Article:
Witold Maliszewski

Witold Maliszewski before 1927, Warsaw

Witold Maliszewski (Russian: Витольд Осипович Малишевский, Ukrainian: Вітольд Йосифович Малішевський; 20 July 1873 – 18 July 1939[1]) was a Polish composer, founder of Odessa Conservatory, and a professor of Warsaw Conservatory.[2][3]


Maliszewski was born in Mohyliv-Podilskyi, Russian Empire (now Ukraine). He graduated from Saint Petersburg Conservatory, in the class of Nikolai Rimsky-Korsakov.[4] He was a member of Belyayev circle. In 1913 he became a founder and the first director of the Odessa Conservatory, which gave the world a number of outstanding musicians, such as David Oistrakh, Emil Gilels and Yakov Zak.

After the Russian revolution, because of the imminent threat of Bolshevik persecution, Maliszewski immigrated to Poland in 1921. In 1925–1927 he was teaching at the Chopin Music School and was the Director of the Warsaw Music Society. In 1927 he served as Chairman of the First International Frederic Chopin Piano Competition. From 1931 to 1934 Maliszewski was the Director of the Music Department at the Polish Ministry of Education. From 1931 to 1939 he was a Professor at the Warsaw Conservatory. He died in Zalesie near Warsaw.

Maliszewski's style was largely shaped by Russian musical traditions. His symphonies belong to the non-programmatic (Glazunov's) type, and only the Fourth symphony in D Major op. 21 contain elements of Polish dances.[3][5]

In Soviet Union Maliszewski's name was prohibited, and in 1950 the conservatory which he founded in Odessa was given name of Antonina Nezhdanova, who had no links with the institution.[6][unreliable source?]

His students include Witold Lutosławski, Mykola Vilinsky, Shimon Shteynberg, Boleslaw Woytowicz, Feliks Roderyk Łabuński, Feliks Rybicki.

Selected works

  • Syrena (The Mermaid), Opera-Ballet in 4 acts, Op. 24; libretto by Ludomir Michał Rogowski (1927)
  • Boruta, Ballet (1929)
  • Symphony No. 1 in G minor, Op. 8 (1902)
  • Joyful Overture (Ouverture joyeuse; Fröhliche Ouverture) in D major, Op. 11 (1910)
  • Symphony No. 2 in A major, Op. 12 (1912)
  • Symphony No. 3 in C minor, Op. 14 (1907?)
  • Symphony No. 4 in D major, Op. 21, Odrodzonej i odnalezionej ojczyźnie (To the newborn and recovered homeland) (1925)[5][7]
  • Symphony No. 5
  • Fantazja kujawska (Kuyavian Fantasy) for piano and orchestra (1928)[8]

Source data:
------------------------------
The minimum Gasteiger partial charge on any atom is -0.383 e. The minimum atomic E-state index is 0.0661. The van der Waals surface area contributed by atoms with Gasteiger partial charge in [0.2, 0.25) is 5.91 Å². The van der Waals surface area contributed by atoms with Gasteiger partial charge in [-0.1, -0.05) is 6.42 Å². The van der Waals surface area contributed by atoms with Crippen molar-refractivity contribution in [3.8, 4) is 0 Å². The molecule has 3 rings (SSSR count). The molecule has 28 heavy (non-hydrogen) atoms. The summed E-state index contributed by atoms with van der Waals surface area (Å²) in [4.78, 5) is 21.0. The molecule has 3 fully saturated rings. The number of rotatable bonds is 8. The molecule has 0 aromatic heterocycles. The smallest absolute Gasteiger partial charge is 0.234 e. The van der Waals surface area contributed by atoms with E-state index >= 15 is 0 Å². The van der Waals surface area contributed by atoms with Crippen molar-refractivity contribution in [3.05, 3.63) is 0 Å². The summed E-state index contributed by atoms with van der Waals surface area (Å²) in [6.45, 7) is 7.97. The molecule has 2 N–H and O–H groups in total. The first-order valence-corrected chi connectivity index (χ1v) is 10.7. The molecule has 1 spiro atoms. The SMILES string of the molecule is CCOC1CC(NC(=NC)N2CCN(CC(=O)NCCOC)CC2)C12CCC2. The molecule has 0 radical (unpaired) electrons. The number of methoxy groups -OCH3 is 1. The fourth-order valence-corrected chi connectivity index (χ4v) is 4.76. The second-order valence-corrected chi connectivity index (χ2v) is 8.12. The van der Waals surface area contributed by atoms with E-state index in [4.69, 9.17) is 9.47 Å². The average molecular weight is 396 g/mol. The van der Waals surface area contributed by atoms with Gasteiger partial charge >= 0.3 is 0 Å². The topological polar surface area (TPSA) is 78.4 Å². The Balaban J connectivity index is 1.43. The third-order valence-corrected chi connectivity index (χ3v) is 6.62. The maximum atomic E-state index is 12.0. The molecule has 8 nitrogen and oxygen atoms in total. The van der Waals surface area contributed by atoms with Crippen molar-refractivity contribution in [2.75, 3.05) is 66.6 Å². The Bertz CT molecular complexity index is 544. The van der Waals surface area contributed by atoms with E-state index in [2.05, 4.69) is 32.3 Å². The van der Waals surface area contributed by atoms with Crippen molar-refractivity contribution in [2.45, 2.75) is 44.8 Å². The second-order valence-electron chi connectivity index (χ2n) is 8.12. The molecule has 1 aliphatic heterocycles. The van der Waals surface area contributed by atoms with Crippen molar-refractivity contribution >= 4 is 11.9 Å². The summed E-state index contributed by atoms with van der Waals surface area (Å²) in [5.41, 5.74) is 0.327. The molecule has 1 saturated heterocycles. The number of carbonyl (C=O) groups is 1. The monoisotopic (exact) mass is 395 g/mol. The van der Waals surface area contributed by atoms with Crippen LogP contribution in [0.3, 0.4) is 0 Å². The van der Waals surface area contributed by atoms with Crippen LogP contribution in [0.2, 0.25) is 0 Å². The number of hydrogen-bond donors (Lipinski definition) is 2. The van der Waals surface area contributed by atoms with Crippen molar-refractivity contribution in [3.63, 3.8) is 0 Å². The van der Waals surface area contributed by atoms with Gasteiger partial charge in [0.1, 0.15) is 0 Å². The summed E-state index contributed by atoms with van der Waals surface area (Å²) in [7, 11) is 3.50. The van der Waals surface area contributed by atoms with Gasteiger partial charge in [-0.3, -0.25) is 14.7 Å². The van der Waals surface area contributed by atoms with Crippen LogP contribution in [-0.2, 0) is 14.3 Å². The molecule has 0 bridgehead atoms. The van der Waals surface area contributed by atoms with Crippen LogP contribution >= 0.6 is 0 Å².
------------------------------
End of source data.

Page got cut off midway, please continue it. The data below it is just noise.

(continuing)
• Concerto in B minor for piano and orchestra, Op. 29 (1938)
Chamber music
  • Sonata for violin and piano, Op. 1 (1900)
  • String Quartet No. 1 in F major, Op. 2 (1902)
  • Quintet in D minor for 2 violins, viola and 2 cellos, Op. 3 (1904)
  • String Quartet No. 2 in C major, Op. 6 (1905)
  • String Quartet No. 3 in E major, Op. 15 (1914)
  • Quatre morceaux for violin & piano, Op. 20 (1923)
  • Six Piano Pieces, Op. 4 (1904)
  • Prélude et fugue fantastiques in B minor, Op. 16 (1913)
  • Requiem (1930)
  • Missa Pontificalis (1930)


Archive recordings

  • 1952 : Fantazja kujawska (Wladyslaw Kedra, Polish Radio Orchestra of Bydgoszcz, cond. Arnold Rezler)
  • 1959 : Piano Concerto (Jakub Kalecki, Jerzy Gert)
  • Piano Concerto (Andrzej Stefański, Polish Radio National SO)

Commercial recordings

  • 2014 : Works for Violin and Piano – Acte Préalable AP0285 [1]
  • 2014 : Chamber Music vol. 1 – Acte Préalable AP0327 [2]
  • 2015 : Complete Works for Piano – Acte Préalable AP0320 [3]
  • 2017 : Chamber Music vol. 2 – Acte Préalable AP0376 [4]


  • Wrocki E., W. Maliszewski, Warszawa, 1932.
  • Valentyna Nazarenko, Ukrainian page of Maestro Maliszewski. "Day" Newspaper, No. 143, August 15, 2009 (translated from Ukrainian) [5]


  1. ^ "Witold Maliszewski 1873-1939". pwm.com.pl. PWM. Retrieved 20 July 2019.
  2. ^ Nelson, John (2013). The significance of Rimsky-Korsakov in the development of a Russian national identity. University of Helsinki. pp. 10–11.
  3. ^ a b Campbell, Stuart, ed. (2003). Russians on Russian Music, 1880–1917: An Anthology. Cambridge University Press. p. 247. ISBN 978-0-521-59097-6.
  4. ^ Some sources suggest that Witold Maliszewski also studied with Alexander Glazunov
  5. ^ a b Boleslawska-Lewandowska, Beata (2019). Symphony and symphonic thinking in Polish music after 1956. Routledge. pp. 51–52. ISBN 978-1409464709.
  6. ^ Anniversary of the Odessa Conservatory in the family dimension.
  7. ^ "Polskie Wydawnictwo Muzyczne SA Page, Symphony No.4". Retrieved June 24, 2012.[dead link]
  8. ^ "RMF Classic". Retrieved August 18, 2011.[dead link]

External links

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